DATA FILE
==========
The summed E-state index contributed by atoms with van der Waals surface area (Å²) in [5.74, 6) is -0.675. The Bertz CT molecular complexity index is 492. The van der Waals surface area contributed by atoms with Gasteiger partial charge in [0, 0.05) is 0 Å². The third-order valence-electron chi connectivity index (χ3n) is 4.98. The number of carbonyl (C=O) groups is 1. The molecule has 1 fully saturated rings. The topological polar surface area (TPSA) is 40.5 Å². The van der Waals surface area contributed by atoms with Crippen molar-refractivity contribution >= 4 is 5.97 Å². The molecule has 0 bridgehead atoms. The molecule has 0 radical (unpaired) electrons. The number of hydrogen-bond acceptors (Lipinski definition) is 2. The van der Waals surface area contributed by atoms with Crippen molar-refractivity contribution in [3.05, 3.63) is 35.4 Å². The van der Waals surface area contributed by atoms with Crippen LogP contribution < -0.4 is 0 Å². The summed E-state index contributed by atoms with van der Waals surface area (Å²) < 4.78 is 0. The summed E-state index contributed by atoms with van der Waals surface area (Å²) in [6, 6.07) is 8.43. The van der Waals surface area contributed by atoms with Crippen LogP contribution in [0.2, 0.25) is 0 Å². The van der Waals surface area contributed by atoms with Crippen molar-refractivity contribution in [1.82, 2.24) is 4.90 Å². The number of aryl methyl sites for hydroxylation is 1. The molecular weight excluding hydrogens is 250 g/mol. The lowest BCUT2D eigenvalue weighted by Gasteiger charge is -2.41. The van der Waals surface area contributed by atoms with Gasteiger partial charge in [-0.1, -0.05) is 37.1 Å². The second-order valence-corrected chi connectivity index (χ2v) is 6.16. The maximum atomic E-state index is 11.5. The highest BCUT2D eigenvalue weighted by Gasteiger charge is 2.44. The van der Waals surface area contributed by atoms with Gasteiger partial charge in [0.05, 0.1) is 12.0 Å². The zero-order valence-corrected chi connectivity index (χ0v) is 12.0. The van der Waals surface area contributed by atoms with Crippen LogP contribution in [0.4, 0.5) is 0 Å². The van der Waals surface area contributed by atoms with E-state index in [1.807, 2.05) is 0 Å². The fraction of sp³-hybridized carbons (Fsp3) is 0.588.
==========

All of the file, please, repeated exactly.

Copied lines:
The summed E-state index contributed by atoms with van der Waals surface area (Å²) in [5.74, 6) is -0.675. The Bertz CT molecular complexity index is 492. The van der Waals surface area contributed by atoms with Gasteiger partial charge in [0, 0.05) is 0 Å². The third-order valence-electron chi connectivity index (χ3n) is 4.98. The number of carbonyl (C=O) groups is 1. The molecule has 1 fully saturated rings. The topological polar surface area (TPSA) is 40.5 Å². The van der Waals surface area contributed by atoms with Crippen molar-refractivity contribution >= 4 is 5.97 Å². The molecule has 0 bridgehead atoms. The molecule has 0 radical (unpaired) electrons. The number of hydrogen-bond acceptors (Lipinski definition) is 2. The van der Waals surface area contributed by atoms with Crippen molar-refractivity contribution in [3.05, 3.63) is 35.4 Å². The van der Waals surface area contributed by atoms with Crippen LogP contribution < -0.4 is 0 Å². The summed E-state index contributed by atoms with van der Waals surface area (Å²) < 4.78 is 0. The summed E-state index contributed by atoms with van der Waals surface area (Å²) in [6, 6.07) is 8.43. The van der Waals surface area contributed by atoms with Crippen LogP contribution in [0.2, 0.25) is 0 Å². The van der Waals surface area contributed by atoms with Crippen molar-refractivity contribution in [1.82, 2.24) is 4.90 Å². The number of aryl methyl sites for hydroxylation is 1. The molecular weight excluding hydrogens is 250 g/mol. The lowest BCUT2D eigenvalue weighted by Gasteiger charge is -2.41. The van der Waals surface area contributed by atoms with Gasteiger partial charge in [-0.1, -0.05) is 37.1 Å². The second-order valence-corrected chi connectivity index (χ2v) is 6.16. The maximum atomic E-state index is 11.5. The highest BCUT2D eigenvalue weighted by Gasteiger charge is 2.44. The van der Waals surface area contributed by atoms with Gasteiger partial charge in [0.05, 0.1) is 12.0 Å². The zero-order valence-corrected chi connectivity index (χ0v) is 12.0. The van der Waals surface area contributed by atoms with Crippen LogP contribution in [0.4, 0.5) is 0 Å². The van der Waals surface area contributed by atoms with E-state index in [1.807, 2.05) is 0 Å². The fraction of sp³-hybridized carbons (Fsp3) is 0.588.